Smart money management is a skill that is good to learn and live by as soon as we reach adulthood. Unfortunately, not everyone learns these lessons when they are young adults — including me. When reaching goals like buying a house or retiring are decades away, it can be hard to develop a disciplined saving and investing habit.
The major downside to this is that you miss out on so many years’ worth of money that, if saved and invested well, could multiply exponentially by the time you need it. A recent survey by TD Ameritrade found that between 60% and 68% of respondents age 40 to 79 would advise their younger selves to start saving money much earlier in life.
Growing your nest egg for retirement is just one of several money moves to make as you’re approaching 50. Here is a look at 12 things to accomplish by the time you turn 50, so you don’t have to worry as much about your financial future.
Get serious about your retirement savings
For most people, retiring at age 65 with a pension from a company you’ve worked for 20-plus years is not a reality. And according to the Transamerica Center for Retirement Studies 19th Annual Retirement Survey, 77% of respondents fear that Social Security will not be around to help with financial support after they retire. All of this makes saving and investing for retirement all the more important.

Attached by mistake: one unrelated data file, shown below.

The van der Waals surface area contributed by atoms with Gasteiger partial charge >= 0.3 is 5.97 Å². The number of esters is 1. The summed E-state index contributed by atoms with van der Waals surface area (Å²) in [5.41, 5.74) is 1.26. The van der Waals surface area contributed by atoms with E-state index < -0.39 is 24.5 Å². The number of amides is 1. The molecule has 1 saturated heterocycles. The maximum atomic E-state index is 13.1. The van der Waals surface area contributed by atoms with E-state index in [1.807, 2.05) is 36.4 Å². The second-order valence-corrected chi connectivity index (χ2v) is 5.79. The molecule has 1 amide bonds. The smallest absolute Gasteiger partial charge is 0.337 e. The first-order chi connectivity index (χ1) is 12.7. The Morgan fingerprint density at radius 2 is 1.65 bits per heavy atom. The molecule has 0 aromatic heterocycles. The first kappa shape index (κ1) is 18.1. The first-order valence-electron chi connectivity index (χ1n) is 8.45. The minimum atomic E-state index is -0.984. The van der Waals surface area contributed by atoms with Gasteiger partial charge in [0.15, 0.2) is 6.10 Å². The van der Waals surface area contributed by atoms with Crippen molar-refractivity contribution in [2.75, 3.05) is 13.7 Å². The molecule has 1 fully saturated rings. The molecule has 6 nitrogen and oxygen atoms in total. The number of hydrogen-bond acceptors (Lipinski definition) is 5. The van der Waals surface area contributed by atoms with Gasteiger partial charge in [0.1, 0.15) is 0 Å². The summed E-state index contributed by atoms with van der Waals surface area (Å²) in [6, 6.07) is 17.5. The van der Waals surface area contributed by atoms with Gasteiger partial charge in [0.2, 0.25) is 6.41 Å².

Your goal should be to save enough to cover your living expenses for each year you might live after retiring. A good baseline for saving enough for retirement is to allocate 15% of your pre-tax income into your retirement account. This includes your salary and any employer contributions. If you have a long way to go to meet that 15%, set up a schedule to add 1% or 2% to your contributions per year until you get to that number.
Take advantage of employer 401(k) contribution matching
Also, look into the limits for a matching contribution from your employer. There is usually a maximum amount a company will add to an employee’s 401(k) account. Find out what your company’s policies are and see whether you can increase your own contributions to get the maximum match.
Pay off your mortgage
For many people, paying for the roof over your head is one of the largest expenses in the budget. When you’re living on a fixed income, you don’t want to have to worry about making a large mortgage payment. So if you already have a good plan for saving for retirement, paying off your mortgage as soon as possible is another smart goal before 50.
Most mortgage companies allow you to choose where you want extra money to be applied when you make a payment. If you choose to pay more directly to the principal, your overall balance will go down faster than making the monthly payment, which can include interest and taxes.